This site is updated each day, yielding a great deal of information about present-day Afghanistan. On the left side of the home page are numerous links to topics ranging from cooking to geography to languages. The section on the environment is quite extensive, as are the links to biographies and photos.
There are many links on this site, some more useful than others. With patience, however, one can uncover many interesting items. The categories listed along the top of the page will help to narrow one’s browsing.
Country Studies: Afghanistan
This is one of the studies produced for the Library of Congress. It was published in 2001, and most of the chapters were completed in the 1990s. Despite the age of the publication, there is much to be learned here, especially in the realm of history and ethnic groups.
The Economist: Afghanistan
The Economist frequently publishes articles about contemporary issues in Afghanistan. This URL will lead to the latest articles about Afghanistan in this journal.
The Asia Society has collected primary and secondary sources for this digitized project about Afghanistan; there are photos and videos depicting the history of Afghanistan from the age of settlement to the present. The videos of four major eras are featured prominently on the home page; additional videos appear in links underneath. There are also several lesson plans for teachers based on the videos in this project. See an in-depth discussion of the site on page 50 of this issue.
The Embassy of Afghanistan in Washington
In addition to describing the embassy staff, its departments, and relations with the US, the site offers an overview of life in Afghanistan. There are articles on travel, culture, and the president. All of the articles can be accessed via the strip of links near the top of the page.
Kabul Travel Guide
The travel guide pages of The New York Times are replete with advertisements and links to extraneous travel pages, making it difficult to navigate. The gems, therefore, are hidden in this jumble. Look for the following: three print articles about Kabul, an audio/photo show (“Portrait of Kabul”), and a photo slideshow (“Kabul’s Reawakening”).
The first article describes the history of the Kabul Museum, including its lamentable destruction at the end of the twentieth century. The second article depicts the museum in recent years. The YouTube video shows some of the remaining pieces in the Kabul Museum after the destruction of almost all of its artifacts.
Afghanistan’s Religious Landscape: Politicizing the Sacred (video)
This one-hour video presents a briefing about religion in Afghanistan given at the Berkeley Center of Georgetown University. The full text in PDF formatting is here: bit.ly/zyuQG8.
The Daily Outlook
This Internet newspaper, founded in 2006, has the largest circulation in Afghanistan. The Afghanistan Group of Newspapers publishes it in English and the national languages.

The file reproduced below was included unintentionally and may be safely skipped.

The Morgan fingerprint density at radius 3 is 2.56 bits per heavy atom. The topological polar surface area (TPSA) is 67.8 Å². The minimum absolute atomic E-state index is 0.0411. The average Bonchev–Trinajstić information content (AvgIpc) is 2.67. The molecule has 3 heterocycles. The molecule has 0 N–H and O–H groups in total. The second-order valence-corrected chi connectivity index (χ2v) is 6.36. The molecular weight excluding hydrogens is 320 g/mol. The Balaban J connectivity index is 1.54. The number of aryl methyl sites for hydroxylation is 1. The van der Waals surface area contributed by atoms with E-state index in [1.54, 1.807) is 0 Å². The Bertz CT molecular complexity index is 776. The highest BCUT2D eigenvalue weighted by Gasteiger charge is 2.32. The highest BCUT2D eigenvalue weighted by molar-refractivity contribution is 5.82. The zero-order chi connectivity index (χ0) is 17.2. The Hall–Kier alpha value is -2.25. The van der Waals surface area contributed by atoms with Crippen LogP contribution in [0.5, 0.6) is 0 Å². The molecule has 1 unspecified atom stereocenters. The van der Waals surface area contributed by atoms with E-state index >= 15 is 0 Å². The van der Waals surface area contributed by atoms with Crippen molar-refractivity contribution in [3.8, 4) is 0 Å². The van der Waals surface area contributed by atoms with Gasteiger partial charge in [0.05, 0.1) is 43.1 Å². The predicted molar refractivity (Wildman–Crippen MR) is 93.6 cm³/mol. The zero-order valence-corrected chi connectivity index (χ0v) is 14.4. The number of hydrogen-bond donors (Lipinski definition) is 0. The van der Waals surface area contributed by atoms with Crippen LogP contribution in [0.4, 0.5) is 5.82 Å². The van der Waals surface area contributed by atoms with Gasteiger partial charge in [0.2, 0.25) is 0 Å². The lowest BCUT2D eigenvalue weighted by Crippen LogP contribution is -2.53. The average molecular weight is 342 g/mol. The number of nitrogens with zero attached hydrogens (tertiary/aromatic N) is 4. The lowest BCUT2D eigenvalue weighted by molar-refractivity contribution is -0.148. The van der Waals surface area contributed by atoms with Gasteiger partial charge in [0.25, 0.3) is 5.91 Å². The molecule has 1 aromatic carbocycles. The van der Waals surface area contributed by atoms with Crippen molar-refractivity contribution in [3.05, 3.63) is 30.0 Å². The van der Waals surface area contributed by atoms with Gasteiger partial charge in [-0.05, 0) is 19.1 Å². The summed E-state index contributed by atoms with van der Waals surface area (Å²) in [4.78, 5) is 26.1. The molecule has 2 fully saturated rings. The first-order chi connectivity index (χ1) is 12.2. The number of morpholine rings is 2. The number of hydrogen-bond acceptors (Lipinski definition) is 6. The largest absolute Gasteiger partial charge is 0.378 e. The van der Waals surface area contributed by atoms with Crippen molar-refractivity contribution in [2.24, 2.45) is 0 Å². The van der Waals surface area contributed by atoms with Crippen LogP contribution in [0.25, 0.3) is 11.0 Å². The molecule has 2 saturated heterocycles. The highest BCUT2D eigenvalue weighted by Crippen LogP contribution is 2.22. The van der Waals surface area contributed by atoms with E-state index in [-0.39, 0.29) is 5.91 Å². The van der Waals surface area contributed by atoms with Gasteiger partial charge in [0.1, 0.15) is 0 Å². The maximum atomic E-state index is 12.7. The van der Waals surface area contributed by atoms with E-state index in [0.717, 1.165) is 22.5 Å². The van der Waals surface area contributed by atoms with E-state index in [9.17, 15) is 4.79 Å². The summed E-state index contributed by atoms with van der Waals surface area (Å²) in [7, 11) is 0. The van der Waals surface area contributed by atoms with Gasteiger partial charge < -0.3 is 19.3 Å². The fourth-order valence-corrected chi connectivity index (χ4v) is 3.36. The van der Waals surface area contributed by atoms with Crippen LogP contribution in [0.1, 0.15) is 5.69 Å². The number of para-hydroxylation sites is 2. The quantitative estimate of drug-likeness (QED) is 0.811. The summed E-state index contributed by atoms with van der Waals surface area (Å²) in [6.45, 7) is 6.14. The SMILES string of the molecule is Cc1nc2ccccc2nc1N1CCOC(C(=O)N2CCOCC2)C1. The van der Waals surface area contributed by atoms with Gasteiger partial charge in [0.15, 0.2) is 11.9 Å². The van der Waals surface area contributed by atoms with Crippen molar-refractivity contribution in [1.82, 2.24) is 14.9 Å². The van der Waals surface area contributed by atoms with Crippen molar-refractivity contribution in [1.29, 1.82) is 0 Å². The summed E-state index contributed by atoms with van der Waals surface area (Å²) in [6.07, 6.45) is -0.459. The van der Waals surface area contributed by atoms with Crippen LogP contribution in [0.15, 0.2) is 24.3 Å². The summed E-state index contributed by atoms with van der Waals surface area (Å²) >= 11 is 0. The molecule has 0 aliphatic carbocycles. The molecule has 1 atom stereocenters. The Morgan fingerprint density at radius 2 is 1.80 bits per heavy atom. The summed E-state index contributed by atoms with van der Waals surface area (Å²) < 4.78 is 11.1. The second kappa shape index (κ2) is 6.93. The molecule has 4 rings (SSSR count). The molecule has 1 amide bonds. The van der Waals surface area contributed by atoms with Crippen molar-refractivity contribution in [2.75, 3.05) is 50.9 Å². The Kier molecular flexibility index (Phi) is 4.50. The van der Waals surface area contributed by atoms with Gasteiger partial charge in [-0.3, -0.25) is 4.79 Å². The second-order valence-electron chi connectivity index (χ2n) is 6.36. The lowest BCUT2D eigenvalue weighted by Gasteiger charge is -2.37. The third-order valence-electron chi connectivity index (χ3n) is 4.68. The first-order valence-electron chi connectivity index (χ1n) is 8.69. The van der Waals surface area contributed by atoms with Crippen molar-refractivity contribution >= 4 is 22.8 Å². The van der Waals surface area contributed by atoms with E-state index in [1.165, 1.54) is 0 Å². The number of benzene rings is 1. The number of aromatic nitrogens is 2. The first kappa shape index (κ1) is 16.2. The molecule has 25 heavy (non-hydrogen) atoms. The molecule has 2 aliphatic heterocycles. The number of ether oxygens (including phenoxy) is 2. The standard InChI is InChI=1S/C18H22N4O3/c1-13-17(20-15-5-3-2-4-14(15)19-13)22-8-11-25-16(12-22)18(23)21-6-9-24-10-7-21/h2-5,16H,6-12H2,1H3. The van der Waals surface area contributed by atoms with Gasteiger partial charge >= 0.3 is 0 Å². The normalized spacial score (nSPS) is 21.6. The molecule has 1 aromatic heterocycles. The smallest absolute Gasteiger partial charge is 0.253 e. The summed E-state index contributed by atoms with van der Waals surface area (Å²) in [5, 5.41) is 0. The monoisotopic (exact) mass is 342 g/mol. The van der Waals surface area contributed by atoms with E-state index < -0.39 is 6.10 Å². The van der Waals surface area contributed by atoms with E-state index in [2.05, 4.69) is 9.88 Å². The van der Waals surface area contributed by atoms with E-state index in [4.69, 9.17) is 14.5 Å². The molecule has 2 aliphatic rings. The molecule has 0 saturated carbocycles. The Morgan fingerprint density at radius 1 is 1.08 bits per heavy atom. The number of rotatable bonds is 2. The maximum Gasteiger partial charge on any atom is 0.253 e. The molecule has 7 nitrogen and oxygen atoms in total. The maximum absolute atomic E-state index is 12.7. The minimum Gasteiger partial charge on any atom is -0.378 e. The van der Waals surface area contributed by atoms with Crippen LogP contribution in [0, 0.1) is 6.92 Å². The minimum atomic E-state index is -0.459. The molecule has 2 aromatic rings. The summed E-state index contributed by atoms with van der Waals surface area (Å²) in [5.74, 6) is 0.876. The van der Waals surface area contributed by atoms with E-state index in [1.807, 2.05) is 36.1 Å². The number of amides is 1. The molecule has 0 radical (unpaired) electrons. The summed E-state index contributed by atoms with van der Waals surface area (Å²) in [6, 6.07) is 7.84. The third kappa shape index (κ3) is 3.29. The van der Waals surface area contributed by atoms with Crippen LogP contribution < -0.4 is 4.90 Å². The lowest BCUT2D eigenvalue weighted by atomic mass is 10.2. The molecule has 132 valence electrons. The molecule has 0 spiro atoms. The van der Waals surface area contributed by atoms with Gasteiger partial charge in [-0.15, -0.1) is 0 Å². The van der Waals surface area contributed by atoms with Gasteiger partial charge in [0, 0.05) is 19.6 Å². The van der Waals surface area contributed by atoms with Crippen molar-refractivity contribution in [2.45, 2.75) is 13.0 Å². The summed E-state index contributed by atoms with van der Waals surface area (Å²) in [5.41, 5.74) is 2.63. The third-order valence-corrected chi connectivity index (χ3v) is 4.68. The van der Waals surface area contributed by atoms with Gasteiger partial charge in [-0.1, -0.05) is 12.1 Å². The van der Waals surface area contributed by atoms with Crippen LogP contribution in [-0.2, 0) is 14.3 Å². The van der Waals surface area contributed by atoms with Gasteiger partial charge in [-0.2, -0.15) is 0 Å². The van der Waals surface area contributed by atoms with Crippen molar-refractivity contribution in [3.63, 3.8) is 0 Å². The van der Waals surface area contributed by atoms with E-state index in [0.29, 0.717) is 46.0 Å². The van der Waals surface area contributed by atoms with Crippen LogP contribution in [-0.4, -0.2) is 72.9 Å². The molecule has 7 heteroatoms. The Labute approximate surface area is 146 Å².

Music in Afghanistan—A Sensitive Subject
This five-minute audio report by NPR discusses the latest events in the realm of Afghanistan music. Its focus is the new Afghan National Institute of Music, founded in 2010. ANIM’s mission is the promotion of music education in Afghanistan, offering classes, festivals, and concerts.
Music of Afghanistan
In 1948, Folkways Records sought to record the “music of the world.” The Smithsonian acquired Folkways and its archives in 1987, and their collection of Afghan music is discussed here, along with accompanying videos. There are also lesson plans and other aids for teachers; the link “Tools for Teachers” is at the top of the page.
National Geographic Afghanistan Guide
The National Geographic Society presents two major articles here, one about contemporary women in Afghanistan and another about opium. Click on the feature of your choice for videos, including one of an Afghan actress driving her car, music blaring, through the streets of Kabul.
The September 11th Sourcebooks
The National Security Archive at George Washington University has com- piled a collection of primary documents pertaining to events preceding and following September 11. There are four volumes; the second and fourth volumes focus on Afghanistan.
Afghanistan: The Harrison Forman Collection
The Harrison Forman collection of photos at the University of Wisconsin has almost 100,000 images. There are 733 slides of Afghanistan taken in the late 1960s, and 195 are online. This web page allows for selecting by historical sites, geographic features, and other keywords. To view the en- tire collection of 195 images, click on the link at the top of the page.
The author of these pages is an American woman living in Kabul with her family who depicts life away from ongoing war. She writes about the culture, the food, and the people in a nonacademic style. Nevertheless, one gets a good sense of what daily life is like in Afghanistan.
Williams Afghan Media Project
The Williams Afghan Media Project is a collection of photos dating from the late nineteenth to the late twentieth century. This site has 200 pages of photos with more than 4,000 images.
The National Bureau of Asian Research
The National Bureau of Asian Research (NBR) was founded in 1989 with the assistance of the late Senator Henry M. Jackson of Washington. Using the search term “Afghanistan” in the search box in the upper right of the home page will return several hundred articles and special reports that can be sorted by date or relevance. (See the sorting link near the top of the page.)